Lorrie, since you’re in the middle of the fire season, you should prioritize having a plan and supplies ready before spending time making your home fire-resistant. One of the first things to do is find several ways to leave your area. Drive the evacuation routes and find shelter locations. Prepare an emergency kit (including one that you can hand carry). Assume that you will not have time to search for the supplies you need or shop for them.
Here is a basic list that you may want to customize based on your family’s needs.
- Face masks or coverings.
- Three-day supply of non-perishable food and three gallons of water per person.
- Map marked with your evacuation routes.
- Prescriptions and medications.
- Special supplies for infants or others with special needs.
- Change of clothing.
- Extra eyeglasses or contact lenses.
- An extra set of car keys, credit cards, cash, or traveler’s checks.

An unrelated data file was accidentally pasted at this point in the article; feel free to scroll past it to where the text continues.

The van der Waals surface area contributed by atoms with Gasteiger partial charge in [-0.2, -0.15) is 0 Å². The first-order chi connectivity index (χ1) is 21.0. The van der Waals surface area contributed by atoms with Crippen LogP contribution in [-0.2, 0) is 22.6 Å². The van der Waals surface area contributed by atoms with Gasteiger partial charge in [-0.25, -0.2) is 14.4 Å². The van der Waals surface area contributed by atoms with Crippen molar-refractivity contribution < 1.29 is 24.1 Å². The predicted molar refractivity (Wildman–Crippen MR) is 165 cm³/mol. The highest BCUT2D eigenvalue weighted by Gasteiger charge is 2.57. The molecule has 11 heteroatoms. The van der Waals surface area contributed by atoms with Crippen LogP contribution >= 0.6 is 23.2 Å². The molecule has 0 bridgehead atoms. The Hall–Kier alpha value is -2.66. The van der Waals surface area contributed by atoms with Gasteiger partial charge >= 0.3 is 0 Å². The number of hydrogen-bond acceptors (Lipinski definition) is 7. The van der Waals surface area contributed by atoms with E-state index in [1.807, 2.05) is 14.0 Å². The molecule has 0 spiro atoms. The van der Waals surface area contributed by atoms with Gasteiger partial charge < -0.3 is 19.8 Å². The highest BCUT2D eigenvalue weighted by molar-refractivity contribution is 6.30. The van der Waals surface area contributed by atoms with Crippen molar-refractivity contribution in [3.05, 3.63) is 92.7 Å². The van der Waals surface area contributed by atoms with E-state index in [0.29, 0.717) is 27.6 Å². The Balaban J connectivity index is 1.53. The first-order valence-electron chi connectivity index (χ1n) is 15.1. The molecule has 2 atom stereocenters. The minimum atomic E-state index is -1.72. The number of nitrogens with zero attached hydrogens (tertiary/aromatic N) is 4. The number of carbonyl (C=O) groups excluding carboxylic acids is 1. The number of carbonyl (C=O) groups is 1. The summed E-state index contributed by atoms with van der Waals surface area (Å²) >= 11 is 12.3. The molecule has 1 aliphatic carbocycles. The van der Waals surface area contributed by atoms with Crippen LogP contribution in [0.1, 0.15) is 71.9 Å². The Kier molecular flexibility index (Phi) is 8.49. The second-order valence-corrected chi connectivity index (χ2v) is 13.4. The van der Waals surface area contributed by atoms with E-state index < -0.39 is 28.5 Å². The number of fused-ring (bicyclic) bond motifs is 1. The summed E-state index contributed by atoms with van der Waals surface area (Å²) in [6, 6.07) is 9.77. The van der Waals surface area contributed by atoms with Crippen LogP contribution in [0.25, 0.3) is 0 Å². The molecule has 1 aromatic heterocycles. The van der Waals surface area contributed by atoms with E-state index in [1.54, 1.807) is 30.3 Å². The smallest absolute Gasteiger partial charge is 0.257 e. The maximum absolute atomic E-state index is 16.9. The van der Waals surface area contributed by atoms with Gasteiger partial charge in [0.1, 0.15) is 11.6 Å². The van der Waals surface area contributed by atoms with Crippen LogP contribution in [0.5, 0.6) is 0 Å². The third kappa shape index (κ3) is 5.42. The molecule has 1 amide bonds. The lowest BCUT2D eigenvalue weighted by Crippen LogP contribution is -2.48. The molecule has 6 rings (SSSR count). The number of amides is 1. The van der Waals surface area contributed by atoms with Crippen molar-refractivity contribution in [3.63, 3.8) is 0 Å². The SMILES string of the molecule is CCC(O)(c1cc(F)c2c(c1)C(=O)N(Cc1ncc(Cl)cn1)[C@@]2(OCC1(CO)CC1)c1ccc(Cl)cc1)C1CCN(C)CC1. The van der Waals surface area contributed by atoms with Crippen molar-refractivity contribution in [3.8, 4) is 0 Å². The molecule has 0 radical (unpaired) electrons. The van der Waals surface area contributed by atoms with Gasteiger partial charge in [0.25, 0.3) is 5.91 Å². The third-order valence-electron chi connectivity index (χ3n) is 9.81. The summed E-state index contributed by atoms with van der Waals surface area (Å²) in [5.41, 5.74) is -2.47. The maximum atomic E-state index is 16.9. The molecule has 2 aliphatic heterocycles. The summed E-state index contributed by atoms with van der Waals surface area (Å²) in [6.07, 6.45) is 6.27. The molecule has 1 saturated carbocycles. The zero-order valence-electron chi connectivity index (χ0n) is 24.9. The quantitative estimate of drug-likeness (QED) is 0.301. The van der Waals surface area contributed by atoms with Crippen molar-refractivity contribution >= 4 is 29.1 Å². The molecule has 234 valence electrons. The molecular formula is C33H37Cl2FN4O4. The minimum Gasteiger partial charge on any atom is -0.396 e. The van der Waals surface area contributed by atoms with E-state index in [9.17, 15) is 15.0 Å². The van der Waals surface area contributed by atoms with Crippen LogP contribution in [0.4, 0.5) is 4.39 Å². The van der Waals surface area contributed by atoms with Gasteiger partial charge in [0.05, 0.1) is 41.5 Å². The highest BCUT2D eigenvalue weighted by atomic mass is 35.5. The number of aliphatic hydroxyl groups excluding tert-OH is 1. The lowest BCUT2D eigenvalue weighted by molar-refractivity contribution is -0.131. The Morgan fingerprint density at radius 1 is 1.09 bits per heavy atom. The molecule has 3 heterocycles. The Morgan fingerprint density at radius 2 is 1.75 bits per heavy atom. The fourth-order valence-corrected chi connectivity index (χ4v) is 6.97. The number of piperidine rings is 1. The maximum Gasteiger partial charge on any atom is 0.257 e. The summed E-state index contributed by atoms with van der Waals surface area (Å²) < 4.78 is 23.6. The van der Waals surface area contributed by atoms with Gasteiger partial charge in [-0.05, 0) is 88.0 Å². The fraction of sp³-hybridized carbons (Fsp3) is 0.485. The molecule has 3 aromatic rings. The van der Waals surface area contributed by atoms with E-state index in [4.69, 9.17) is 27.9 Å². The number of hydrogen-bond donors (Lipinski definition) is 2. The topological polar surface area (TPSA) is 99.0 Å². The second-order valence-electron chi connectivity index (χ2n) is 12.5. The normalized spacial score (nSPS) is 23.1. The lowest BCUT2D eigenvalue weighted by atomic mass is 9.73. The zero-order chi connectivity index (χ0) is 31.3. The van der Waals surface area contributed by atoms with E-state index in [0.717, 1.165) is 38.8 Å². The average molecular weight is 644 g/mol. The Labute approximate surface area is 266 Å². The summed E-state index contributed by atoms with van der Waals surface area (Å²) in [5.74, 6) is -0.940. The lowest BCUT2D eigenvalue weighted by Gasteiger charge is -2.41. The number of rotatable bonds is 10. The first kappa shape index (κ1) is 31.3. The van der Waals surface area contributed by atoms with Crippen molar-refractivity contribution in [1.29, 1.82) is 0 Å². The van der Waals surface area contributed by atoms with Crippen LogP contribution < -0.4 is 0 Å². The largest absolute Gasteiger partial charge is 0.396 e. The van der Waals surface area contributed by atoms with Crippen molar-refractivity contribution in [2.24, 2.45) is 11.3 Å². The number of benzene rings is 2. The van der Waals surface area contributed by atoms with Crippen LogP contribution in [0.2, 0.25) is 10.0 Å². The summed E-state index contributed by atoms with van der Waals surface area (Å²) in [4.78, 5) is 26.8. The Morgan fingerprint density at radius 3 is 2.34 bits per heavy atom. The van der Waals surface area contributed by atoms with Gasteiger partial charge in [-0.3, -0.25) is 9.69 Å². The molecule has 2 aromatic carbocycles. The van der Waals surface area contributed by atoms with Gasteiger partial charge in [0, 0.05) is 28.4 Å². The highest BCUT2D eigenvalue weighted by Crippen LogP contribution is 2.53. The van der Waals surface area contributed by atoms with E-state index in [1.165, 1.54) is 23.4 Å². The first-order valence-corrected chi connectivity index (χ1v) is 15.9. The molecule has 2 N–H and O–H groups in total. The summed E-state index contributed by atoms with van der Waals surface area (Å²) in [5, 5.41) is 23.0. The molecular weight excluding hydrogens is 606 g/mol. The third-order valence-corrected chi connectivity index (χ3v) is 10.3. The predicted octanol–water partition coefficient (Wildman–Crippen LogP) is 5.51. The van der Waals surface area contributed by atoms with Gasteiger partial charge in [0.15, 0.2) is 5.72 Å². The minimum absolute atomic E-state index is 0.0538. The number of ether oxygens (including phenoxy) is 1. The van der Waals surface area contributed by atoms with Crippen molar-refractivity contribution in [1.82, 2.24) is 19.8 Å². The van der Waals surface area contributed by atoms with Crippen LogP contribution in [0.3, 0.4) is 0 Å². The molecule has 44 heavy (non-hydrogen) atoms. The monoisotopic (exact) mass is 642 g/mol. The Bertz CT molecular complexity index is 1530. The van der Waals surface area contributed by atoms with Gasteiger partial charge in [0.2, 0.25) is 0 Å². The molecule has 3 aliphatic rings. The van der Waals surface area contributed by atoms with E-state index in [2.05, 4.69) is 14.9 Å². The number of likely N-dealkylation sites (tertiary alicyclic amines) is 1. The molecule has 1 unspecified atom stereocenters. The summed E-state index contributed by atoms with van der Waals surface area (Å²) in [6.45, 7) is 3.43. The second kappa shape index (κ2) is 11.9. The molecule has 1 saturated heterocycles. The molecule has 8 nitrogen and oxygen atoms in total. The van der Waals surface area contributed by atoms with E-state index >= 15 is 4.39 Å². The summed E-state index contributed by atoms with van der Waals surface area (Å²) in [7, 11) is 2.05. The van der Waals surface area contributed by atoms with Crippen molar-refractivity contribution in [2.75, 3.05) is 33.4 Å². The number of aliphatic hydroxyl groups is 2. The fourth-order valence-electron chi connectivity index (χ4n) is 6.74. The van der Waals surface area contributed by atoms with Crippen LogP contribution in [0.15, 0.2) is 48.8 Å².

- First aid kit.
- Flashlight with extra batteries.
- Battery-powered radio with extra batteries. (Don’t depend on being able to recharge batteries.)
- Sanitation supplies.
- Copies of important documents (birth certificates, passports, etc.).
- Pet food and water.
Items to take if time and space allow:
- Bedding supplies.
- Easily carried valuables.
- Family photos and other irreplaceable items.
- Personal computer information on hard drives and disks.
- Chargers for cell phones, laptops, etc.
FEMA provides an app for real-time alerts from the National Weather Service. You also want to have contact information for local authorities.